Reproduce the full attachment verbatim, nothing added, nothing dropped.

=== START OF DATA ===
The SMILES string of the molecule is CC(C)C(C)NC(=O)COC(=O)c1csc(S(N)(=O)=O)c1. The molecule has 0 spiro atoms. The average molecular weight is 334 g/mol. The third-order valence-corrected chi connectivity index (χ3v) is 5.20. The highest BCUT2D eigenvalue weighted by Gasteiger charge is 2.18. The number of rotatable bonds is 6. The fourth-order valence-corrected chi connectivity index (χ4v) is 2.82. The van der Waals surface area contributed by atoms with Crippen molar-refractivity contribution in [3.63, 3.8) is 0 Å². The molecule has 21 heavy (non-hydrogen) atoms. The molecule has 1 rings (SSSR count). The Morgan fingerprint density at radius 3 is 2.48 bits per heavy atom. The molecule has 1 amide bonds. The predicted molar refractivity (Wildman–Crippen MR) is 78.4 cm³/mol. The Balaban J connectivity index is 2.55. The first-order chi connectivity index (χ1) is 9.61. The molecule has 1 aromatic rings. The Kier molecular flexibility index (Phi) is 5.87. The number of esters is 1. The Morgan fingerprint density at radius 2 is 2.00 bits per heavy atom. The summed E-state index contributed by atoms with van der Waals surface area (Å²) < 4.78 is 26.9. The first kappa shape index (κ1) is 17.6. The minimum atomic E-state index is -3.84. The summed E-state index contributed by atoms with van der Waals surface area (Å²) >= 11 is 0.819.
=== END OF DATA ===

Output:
The SMILES string of the molecule is CC(C)C(C)NC(=O)COC(=O)c1csc(S(N)(=O)=O)c1. The molecule has 0 spiro atoms. The average molecular weight is 334 g/mol. The third-order valence-corrected chi connectivity index (χ3v) is 5.20. The highest BCUT2D eigenvalue weighted by Gasteiger charge is 2.18. The number of rotatable bonds is 6. The fourth-order valence-corrected chi connectivity index (χ4v) is 2.82. The van der Waals surface area contributed by atoms with Crippen molar-refractivity contribution in [3.63, 3.8) is 0 Å². The molecule has 21 heavy (non-hydrogen) atoms. The molecule has 1 rings (SSSR count). The Morgan fingerprint density at radius 3 is 2.48 bits per heavy atom. The molecule has 1 amide bonds. The predicted molar refractivity (Wildman–Crippen MR) is 78.4 cm³/mol. The Balaban J connectivity index is 2.55. The first-order chi connectivity index (χ1) is 9.61. The molecule has 1 aromatic rings. The Kier molecular flexibility index (Phi) is 5.87. The number of esters is 1. The Morgan fingerprint density at radius 2 is 2.00 bits per heavy atom. The summed E-state index contributed by atoms with van der Waals surface area (Å²) < 4.78 is 26.9. The first kappa shape index (κ1) is 17.6. The minimum atomic E-state index is -3.84. The summed E-state index contributed by atoms with van der Waals surface area (Å²) >= 11 is 0.819.